Tuesday, 15 July 2014

Let's Wrestle

Artist: Let's Wrestle
Album: Let's Wrestle
Record Label: Fortuna POP!
Release Date: 10th February 2014

Over the past 5 or 6 years there's been a significant increase in the amount of spiel written about the evolution of a select few UK bands that deservedly have garnered sizeable followings due to their forward-thinking ethos' and creativity. Foals, Wild Beasts and The Horrors have been flying the flag for those who still have a morsel of belief that UK Indie didn't spend its last pickings when The Libertines split up. The somewhat conservative nature of the UK press however means that several bands have been left in the corner to trundle their charm to those diligent enough to seek it out; The Wave Pictures, British Sea Power and London trio Let's Wrestle all wear this sense of being left in the lurch on their sleeves, and albums like the latter's self-titled new release are testimonies to how much unknown talent resides in those distant corners.

The general artistic trajectory of 'Let's Wrestle' is almost romantically eccentric. A wry, often forlorn sense of humour sits atop jangly indie pop with a backbone of swirling orchestral instrumentation. Its charm is thoroughly placed in its quirkiness, its ability to not take itself all that seriously, and the fact that the lack of a massive fan base doesn't matter; 'Let's Wrestle' is wrapped up in its everso-slightly cutesy universe.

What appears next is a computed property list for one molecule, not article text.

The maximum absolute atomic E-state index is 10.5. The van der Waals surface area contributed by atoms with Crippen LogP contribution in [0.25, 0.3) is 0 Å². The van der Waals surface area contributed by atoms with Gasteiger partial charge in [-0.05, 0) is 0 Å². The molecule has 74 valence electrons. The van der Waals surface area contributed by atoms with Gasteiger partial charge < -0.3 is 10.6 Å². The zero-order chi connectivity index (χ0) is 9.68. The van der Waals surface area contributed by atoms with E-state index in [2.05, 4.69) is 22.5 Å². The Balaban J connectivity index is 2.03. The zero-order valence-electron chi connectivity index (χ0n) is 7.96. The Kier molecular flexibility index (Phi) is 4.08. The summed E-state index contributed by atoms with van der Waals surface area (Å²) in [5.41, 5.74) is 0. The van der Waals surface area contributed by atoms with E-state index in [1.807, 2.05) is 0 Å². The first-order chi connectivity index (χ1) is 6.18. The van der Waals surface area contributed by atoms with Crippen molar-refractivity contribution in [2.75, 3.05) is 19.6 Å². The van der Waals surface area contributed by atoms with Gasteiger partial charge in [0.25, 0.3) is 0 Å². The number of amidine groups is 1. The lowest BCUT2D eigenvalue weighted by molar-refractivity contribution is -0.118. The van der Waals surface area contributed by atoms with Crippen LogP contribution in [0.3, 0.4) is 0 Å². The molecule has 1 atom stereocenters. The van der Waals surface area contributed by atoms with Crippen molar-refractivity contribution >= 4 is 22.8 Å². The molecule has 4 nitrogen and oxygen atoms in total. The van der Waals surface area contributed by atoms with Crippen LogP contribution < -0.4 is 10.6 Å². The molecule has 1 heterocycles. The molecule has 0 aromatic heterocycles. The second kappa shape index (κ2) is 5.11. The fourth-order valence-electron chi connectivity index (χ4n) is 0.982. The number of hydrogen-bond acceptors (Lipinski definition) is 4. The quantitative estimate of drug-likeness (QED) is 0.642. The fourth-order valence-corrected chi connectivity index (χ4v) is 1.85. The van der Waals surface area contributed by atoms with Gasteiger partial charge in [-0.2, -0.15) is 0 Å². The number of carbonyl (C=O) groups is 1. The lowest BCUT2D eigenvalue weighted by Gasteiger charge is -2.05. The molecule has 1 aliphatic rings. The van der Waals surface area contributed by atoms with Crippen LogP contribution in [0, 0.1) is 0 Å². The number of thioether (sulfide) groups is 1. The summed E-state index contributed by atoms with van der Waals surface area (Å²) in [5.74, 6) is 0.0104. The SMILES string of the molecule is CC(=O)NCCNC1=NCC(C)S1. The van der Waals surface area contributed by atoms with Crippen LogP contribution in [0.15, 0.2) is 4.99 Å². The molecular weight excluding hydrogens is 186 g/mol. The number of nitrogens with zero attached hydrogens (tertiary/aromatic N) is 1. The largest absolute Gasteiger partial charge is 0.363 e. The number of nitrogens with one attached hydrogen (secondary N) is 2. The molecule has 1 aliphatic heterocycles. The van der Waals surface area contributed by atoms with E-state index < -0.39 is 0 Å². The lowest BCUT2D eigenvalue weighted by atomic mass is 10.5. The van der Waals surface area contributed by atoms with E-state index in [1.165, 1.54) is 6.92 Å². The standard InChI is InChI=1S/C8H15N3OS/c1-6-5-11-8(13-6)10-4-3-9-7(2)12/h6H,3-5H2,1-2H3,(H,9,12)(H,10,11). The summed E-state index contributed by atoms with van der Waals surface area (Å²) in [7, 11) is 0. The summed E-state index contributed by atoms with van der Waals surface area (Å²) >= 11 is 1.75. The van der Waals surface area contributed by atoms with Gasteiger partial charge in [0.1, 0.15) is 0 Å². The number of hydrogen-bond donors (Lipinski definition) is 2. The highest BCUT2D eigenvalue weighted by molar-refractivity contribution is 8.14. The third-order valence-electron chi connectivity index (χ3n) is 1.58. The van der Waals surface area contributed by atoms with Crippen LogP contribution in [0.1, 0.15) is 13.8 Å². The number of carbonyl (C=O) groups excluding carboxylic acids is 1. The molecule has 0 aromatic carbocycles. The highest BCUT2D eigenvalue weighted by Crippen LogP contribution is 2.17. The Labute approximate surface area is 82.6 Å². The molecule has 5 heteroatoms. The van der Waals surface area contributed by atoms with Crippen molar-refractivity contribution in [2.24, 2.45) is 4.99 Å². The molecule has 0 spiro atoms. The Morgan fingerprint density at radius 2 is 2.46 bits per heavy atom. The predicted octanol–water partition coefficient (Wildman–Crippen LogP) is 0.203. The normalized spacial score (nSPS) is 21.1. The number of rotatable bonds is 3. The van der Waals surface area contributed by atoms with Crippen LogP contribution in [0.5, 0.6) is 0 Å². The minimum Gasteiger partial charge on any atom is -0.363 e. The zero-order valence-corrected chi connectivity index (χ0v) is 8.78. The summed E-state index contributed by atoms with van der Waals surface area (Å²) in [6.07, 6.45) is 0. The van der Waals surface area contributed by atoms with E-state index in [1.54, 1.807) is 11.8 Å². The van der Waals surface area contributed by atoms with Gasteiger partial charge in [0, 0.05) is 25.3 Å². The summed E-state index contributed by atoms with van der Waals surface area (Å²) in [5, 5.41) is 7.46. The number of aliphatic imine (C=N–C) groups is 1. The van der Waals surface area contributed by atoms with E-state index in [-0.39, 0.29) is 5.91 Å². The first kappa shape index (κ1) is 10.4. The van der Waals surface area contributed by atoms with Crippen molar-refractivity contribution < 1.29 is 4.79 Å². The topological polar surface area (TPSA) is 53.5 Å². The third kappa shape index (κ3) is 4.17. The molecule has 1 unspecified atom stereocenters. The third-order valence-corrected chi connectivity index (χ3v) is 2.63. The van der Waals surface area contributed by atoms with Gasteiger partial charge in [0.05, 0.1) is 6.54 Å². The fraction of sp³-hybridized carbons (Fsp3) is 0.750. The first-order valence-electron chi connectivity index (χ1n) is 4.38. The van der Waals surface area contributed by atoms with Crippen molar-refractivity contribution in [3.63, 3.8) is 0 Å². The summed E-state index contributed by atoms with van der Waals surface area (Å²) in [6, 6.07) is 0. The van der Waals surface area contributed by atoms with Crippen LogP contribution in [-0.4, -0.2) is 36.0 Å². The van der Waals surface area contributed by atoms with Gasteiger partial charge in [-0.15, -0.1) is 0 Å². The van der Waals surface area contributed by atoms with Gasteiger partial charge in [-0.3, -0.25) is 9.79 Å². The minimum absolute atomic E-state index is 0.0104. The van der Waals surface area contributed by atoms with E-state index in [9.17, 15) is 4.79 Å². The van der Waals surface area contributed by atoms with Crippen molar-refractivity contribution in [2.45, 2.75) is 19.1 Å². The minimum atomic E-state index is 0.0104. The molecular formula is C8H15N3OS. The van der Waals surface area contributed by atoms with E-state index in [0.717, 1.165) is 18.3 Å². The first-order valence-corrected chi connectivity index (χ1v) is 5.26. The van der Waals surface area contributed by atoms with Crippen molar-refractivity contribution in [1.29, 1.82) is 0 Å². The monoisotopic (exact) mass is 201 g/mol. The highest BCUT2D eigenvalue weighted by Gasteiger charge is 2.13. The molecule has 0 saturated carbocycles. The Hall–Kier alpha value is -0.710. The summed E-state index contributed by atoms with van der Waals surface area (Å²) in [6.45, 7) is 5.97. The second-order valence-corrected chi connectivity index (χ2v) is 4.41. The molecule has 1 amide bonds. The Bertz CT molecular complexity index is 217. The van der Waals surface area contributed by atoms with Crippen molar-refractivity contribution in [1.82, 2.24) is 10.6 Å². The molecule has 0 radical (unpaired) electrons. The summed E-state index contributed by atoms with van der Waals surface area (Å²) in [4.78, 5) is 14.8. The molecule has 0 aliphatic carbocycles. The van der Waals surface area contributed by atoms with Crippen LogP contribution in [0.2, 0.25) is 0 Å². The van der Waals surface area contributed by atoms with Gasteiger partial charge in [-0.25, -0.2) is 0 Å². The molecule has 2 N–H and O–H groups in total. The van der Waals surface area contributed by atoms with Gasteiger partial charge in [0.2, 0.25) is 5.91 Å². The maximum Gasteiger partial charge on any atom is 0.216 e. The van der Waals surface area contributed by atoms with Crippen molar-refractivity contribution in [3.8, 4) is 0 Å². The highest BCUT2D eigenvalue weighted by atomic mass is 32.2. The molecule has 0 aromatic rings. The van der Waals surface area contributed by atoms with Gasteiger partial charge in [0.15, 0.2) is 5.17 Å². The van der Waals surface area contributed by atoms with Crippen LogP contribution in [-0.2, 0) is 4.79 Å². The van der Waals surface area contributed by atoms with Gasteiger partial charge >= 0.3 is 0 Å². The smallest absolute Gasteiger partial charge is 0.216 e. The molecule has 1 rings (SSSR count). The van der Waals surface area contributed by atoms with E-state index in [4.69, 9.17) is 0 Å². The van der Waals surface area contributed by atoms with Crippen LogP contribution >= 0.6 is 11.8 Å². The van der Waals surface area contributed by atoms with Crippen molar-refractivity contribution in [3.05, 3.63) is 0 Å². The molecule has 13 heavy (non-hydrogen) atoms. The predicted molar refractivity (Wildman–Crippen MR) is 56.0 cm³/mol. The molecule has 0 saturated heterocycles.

Opener 'Rains Ruin Revolution' is a jangly, clean-cut affair that kicks into action the band's sardonic take on the wider social situation in 2014, seeming like a call for more confidence in today's youth as it asserts "rains, ruin, revolution, they'll all get wet, they never have belief in themselves". 'Codeine and Marshmallows" is a sombre but summery Real Estate-esque affair about the aftermath of a relationship, sagging deep into melancholy as the chorus suggests that "codeine and marshmallows have an aftertaste of sick, blood and loneliness".

'Care For You' is a witty, Girls-esque brass inflected pop bounce that indulges in the complications of young love (sample lyric: "I love you... But just not enough to need you honey"). The idiosyncratic thrill is given extra vertebrae by a complimentary saxophone solo.

'Opium Den' is lined with '60s psychadelic synth parps that only get more oddball as the track continues, coupled with slightly angular, catchy guitar noodling and lyrics seemingly about losing a friend to a soul eating drug addiction. They end on the resonantly positive 'Watching Over You', a boisterous but controlled reverb-laden jaunt, like a toned-down My Bloody Valentine. It's a clamour that feels somewhat righteous and a fitting ending.

'Let's Wrestle' is a mish-mash of charm, wit and heartbreak, and those things combined make for a kind of story-telling that, although entirely of its own, never loses its grasp on tangible entertainment. As they head along it seems increasingly unlikely that Let's Wrestle will get the attention they deserve. In their case though, it hardly matters; they're happy inhabiting the territories that people stumble across almost by accident. They're still among the last bastions of off-kilter, secretive romance in British Indie.


Key Tracks: 'Codeine And Marshmallows', 'Opium Den', 'Watching Over You'
For Fans Of: The Wave Pictures, British Sea Power, Christopher Owens

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